All Heart

How farmers at the Heart of the City Farmers’ Market in San Francisco have been impacted by COVID-19, wildfires, and the year that is 2020.

Two Dog Farm

“When it all started, no one knew what to expect, so we just plowed ahead like it was a normal year.” That’s farmer Mark Bartle describing the COVID-19 crisis’ impacts on his business. Mark runs Two Dog Farm and operates a stand at the Heart of the City Farmers’ Market in San Francisco’s United Nations Plaza. He says that business at the market, which is open every Wednesday and Sunday, is down significantly due to the closure of surrounding offices. Under normal circumstances, many office workers shop for produce during the weekday market.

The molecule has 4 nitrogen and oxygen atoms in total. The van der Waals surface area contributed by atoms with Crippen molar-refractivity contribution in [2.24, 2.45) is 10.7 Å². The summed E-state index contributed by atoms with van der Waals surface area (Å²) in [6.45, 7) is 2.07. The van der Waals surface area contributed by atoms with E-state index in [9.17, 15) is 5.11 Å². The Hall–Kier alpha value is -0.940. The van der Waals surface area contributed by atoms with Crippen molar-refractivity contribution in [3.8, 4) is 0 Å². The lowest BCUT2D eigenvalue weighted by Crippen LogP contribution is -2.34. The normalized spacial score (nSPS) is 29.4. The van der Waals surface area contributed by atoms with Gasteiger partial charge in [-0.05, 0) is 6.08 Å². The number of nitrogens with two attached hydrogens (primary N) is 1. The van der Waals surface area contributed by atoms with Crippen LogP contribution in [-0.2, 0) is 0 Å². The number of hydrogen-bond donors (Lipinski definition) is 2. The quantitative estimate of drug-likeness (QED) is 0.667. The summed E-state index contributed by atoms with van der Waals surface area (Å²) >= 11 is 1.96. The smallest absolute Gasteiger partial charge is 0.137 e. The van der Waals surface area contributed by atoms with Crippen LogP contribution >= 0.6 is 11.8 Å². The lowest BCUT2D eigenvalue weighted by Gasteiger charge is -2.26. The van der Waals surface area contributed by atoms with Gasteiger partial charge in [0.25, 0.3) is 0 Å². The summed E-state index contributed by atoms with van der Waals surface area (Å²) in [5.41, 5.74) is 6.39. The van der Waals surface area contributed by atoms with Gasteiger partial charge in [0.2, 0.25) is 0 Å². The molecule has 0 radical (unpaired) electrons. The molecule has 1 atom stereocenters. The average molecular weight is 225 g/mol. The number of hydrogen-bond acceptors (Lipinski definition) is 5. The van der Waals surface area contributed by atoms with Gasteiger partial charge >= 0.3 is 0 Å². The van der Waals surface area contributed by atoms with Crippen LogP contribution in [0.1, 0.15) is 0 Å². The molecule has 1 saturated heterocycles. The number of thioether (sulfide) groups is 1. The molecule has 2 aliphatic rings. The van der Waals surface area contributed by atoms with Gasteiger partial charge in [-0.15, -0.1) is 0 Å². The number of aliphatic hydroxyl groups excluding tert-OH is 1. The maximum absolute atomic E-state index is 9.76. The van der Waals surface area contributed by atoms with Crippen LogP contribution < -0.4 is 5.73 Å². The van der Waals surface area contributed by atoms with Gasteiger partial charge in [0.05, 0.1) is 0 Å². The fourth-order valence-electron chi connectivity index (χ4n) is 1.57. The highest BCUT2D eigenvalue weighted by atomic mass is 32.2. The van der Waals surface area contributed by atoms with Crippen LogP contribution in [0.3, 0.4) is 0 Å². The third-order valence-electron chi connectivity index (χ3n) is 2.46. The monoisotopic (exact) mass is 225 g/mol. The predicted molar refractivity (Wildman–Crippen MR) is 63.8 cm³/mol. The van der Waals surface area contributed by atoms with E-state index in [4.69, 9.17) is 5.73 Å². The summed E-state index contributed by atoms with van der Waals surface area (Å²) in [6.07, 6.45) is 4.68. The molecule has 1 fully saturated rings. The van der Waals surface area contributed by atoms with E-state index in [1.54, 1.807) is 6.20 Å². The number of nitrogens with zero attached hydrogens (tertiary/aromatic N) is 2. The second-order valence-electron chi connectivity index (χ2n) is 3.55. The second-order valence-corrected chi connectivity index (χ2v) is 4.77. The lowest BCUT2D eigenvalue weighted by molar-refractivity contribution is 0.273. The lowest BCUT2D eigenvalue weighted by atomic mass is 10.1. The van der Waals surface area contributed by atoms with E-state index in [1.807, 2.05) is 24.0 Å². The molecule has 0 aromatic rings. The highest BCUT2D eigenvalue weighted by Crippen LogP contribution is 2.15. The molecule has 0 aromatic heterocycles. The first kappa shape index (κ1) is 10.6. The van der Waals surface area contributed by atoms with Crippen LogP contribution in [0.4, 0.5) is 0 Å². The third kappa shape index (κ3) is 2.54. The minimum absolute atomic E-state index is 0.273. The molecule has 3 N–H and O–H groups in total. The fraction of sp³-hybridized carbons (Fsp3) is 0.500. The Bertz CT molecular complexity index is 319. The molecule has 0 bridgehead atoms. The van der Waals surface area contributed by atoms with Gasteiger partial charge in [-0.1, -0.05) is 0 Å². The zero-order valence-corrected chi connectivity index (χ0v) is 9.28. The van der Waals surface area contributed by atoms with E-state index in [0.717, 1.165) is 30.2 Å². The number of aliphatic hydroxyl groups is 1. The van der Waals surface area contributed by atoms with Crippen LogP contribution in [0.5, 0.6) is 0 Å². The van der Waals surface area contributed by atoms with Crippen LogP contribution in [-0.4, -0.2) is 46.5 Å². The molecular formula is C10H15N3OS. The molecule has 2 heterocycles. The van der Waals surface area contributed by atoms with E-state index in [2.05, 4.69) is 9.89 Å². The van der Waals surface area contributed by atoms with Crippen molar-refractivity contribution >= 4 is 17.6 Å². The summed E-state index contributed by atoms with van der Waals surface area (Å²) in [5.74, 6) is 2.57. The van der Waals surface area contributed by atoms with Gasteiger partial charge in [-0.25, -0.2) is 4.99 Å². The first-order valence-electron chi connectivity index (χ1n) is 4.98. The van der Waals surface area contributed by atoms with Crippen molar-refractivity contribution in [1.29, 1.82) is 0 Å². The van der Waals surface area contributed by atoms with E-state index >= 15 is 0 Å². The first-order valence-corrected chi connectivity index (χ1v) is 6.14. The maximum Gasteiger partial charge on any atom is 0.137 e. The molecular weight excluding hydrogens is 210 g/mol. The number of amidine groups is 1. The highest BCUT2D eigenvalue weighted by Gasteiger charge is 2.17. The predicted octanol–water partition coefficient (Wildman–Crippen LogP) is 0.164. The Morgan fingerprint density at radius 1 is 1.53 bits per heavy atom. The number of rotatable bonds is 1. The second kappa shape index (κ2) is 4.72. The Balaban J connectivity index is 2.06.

The fact that Two Dog Farm is still operational is just short of a miracle: Mark’s family home and farm building instructure burned down in the fires. While the crops were preserved, the farm fell within the burn zone, limiting access. Two Dog Farm lost a month’s production of peppers because access was restricted for several days. A Go Fund Me for the farm has raised $33,000, helping Two Dog get back on their feet. While it’s not enough to recover everything that was lost because of the fire, Mark shows up at Heart of the City twice a week. “You have to roll with the punches and do what you can.”

Market shoppers during a day with bad air quality due to the smoke from the wildfires.

This year’s fire season in California has been record-setting. Five of the ten largest fires in California history happened in the past few months. San Francisco residents, while separated geographically from the fire zones, are acutely aware of their severity. In September the smoke from the wildfires was so thick that it obscured the sunlight. Market customers shopped for produce amid a deep orange haze.